With all that ego stroking and chest thumping earlier, my mind is now clear to explore another concept that I came across during our Kara raid.
You're two months into raiding. Your core team has learned a ton. Still far from "seasoned experts", but we've nailed the basics of raiding through trial and error. We've learned together and corrected eachother on lots and lots of small incremental mistakes and lessons.
With each WWS report, we've convinced another player to move that much closer to the hit cap. Each time your well-fed buff or elixir wears off and you remind the group to eat again, you subtely refresh the importance of consumables. Each time you ask if anybody needs some Superior Mana Oil, you have more raiders educated on a new raid aid. During every post-wipe discussion, you come across things like mana issues that lead to people bringing and using more and more potions. Each time you get a new piece of gear and talk about the enchant you're going to slap on there, or the gems you're going to socket...
Each of these tiny little events is a baby step of education and growth for the team.
Those small incremental lessons have added up to a pretty giant leap from where we started 2 months ago.
Then you try to mix in new players so you can cultivate a second Kara team. And you see the exact same mistakes you use to make, a short 2 months ago.
BUT...and its a big BUTT...you learned them in small, easy to swallow pieces. Sure, lots of repair bills behind those lessons, but they were lessons for you to discover as a team, one little slap on the wrist at a time, never having anybody else setting an example or pointing out your mistakes. And as frustrating as some wipes are, those baby steps were fun as balls.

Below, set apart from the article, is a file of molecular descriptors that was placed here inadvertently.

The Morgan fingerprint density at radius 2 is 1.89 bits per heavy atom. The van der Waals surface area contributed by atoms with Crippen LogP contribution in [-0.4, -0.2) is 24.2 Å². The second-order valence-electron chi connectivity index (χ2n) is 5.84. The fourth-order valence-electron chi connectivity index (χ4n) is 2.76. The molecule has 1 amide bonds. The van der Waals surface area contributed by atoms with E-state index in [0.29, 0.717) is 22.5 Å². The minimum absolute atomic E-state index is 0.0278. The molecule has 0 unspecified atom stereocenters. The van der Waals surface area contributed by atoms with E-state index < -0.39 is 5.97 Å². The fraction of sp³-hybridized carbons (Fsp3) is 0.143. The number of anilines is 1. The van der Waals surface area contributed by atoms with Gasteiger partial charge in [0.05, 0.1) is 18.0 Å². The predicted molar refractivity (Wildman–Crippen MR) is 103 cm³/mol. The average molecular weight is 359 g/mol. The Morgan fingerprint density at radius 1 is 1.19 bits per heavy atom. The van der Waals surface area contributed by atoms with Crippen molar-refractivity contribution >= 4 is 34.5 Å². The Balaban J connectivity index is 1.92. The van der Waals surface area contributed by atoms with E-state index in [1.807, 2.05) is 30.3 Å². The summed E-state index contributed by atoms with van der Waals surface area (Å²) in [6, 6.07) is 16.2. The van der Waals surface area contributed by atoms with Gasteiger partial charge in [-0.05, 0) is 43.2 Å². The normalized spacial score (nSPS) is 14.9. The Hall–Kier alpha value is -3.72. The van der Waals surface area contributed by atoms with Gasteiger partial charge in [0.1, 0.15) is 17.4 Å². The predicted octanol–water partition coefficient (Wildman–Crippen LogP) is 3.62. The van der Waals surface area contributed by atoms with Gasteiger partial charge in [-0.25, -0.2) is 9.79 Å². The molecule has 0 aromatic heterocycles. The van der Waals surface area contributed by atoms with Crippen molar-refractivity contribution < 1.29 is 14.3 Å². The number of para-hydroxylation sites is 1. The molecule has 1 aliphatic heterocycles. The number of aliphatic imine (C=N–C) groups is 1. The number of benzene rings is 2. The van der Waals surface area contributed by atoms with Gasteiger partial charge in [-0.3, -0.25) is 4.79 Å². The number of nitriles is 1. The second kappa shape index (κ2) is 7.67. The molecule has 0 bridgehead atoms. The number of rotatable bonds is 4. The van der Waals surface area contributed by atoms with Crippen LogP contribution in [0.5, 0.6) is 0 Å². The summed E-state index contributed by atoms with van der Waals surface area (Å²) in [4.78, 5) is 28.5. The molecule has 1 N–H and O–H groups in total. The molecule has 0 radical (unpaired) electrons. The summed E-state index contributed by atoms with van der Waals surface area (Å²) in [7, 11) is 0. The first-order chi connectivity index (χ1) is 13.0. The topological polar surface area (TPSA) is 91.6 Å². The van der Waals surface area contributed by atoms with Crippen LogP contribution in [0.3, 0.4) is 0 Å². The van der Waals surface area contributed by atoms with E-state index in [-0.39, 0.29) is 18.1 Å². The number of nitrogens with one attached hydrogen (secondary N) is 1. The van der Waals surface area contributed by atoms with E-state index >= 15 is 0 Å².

When you look at the new guy, you don't see all those baby steps, all those incremental lessons....no, you see the giant leap. The giant leap that he has yet to take, through no fault of his own.
You see the guy has no gems. Little or no enchants. Next to zero hit rating. No food or elixirs. Your core raiding team was guilty of many of these sins on the first night out.
Your core raiding team got to learn each trash pull through trial and error. You master each boss fight through exploratory visits, research, return visits, wipes, then hard-won victory, followed by not-so-hard victory, followed by farm status.
The core team learned the overview and gimmicks of each fight, one night and one gimmick at a time.
The new guys are thrown in, given a 30 second description of what to do, and then are expected to perform on a large quantity of bosses on their first night.
So the quandry I find myself surrounded by is how to manage this situation.
On the one hand, I know the new raiders require some time, patience, and mentoring. They look just like we looked 2 months ago, committing no mistakes that we didn't already commit a dozen times.
On the other hand, while we're still trying to progress and finish the dungeon, we are focusing on faster and faster clears of the early/farm content, allowing more time for the repeated wipes and baby steps of learning on progression bosses.
We are trying to integrate some additional raiders by bringing in more subs to the early nights. This makes it take longer as they are less well geared and require explanations of each fight. This hinders our efforts to push further and further on the first raid night.